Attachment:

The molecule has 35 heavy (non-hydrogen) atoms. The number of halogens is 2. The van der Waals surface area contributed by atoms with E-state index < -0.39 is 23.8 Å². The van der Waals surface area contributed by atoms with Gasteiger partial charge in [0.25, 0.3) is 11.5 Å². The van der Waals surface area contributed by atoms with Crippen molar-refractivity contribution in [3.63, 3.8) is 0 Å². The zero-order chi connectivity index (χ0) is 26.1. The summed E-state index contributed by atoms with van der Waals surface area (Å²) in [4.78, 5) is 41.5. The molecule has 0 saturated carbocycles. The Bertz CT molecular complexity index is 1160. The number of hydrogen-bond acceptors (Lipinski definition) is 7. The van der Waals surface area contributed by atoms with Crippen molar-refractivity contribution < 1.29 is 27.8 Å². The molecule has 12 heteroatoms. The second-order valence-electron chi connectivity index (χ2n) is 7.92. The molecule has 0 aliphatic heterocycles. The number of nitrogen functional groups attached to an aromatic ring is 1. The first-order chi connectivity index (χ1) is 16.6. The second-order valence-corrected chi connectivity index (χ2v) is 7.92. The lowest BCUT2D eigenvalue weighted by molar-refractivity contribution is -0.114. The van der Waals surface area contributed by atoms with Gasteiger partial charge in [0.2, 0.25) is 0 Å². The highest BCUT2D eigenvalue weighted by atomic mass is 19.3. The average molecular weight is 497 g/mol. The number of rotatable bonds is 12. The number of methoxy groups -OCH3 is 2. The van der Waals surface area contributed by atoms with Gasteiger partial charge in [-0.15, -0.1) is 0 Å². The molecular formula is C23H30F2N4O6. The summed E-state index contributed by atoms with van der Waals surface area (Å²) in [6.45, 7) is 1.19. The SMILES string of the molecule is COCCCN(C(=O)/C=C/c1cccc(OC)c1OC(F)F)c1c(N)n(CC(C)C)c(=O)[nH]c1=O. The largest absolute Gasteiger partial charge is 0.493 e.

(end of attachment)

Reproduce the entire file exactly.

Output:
The molecule has 35 heavy (non-hydrogen) atoms. The number of halogens is 2. The van der Waals surface area contributed by atoms with E-state index < -0.39 is 23.8 Å². The van der Waals surface area contributed by atoms with Gasteiger partial charge in [0.25, 0.3) is 11.5 Å². The van der Waals surface area contributed by atoms with Crippen molar-refractivity contribution in [3.63, 3.8) is 0 Å². The zero-order chi connectivity index (χ0) is 26.1. The summed E-state index contributed by atoms with van der Waals surface area (Å²) in [4.78, 5) is 41.5. The molecule has 0 saturated carbocycles. The Bertz CT molecular complexity index is 1160. The number of hydrogen-bond acceptors (Lipinski definition) is 7. The van der Waals surface area contributed by atoms with Crippen molar-refractivity contribution < 1.29 is 27.8 Å². The molecule has 12 heteroatoms. The second-order valence-electron chi connectivity index (χ2n) is 7.92. The molecule has 0 aliphatic heterocycles. The number of nitrogen functional groups attached to an aromatic ring is 1. The first-order chi connectivity index (χ1) is 16.6. The second-order valence-corrected chi connectivity index (χ2v) is 7.92. The lowest BCUT2D eigenvalue weighted by molar-refractivity contribution is -0.114. The van der Waals surface area contributed by atoms with Gasteiger partial charge in [0.2, 0.25) is 0 Å². The highest BCUT2D eigenvalue weighted by atomic mass is 19.3. The average molecular weight is 497 g/mol. The number of rotatable bonds is 12. The number of methoxy groups -OCH3 is 2. The van der Waals surface area contributed by atoms with Gasteiger partial charge in [-0.15, -0.1) is 0 Å². The molecular formula is C23H30F2N4O6. The summed E-state index contributed by atoms with van der Waals surface area (Å²) in [6.45, 7) is 1.19. The SMILES string of the molecule is COCCCN(C(=O)/C=C/c1cccc(OC)c1OC(F)F)c1c(N)n(CC(C)C)c(=O)[nH]c1=O. The largest absolute Gasteiger partial charge is 0.493 e.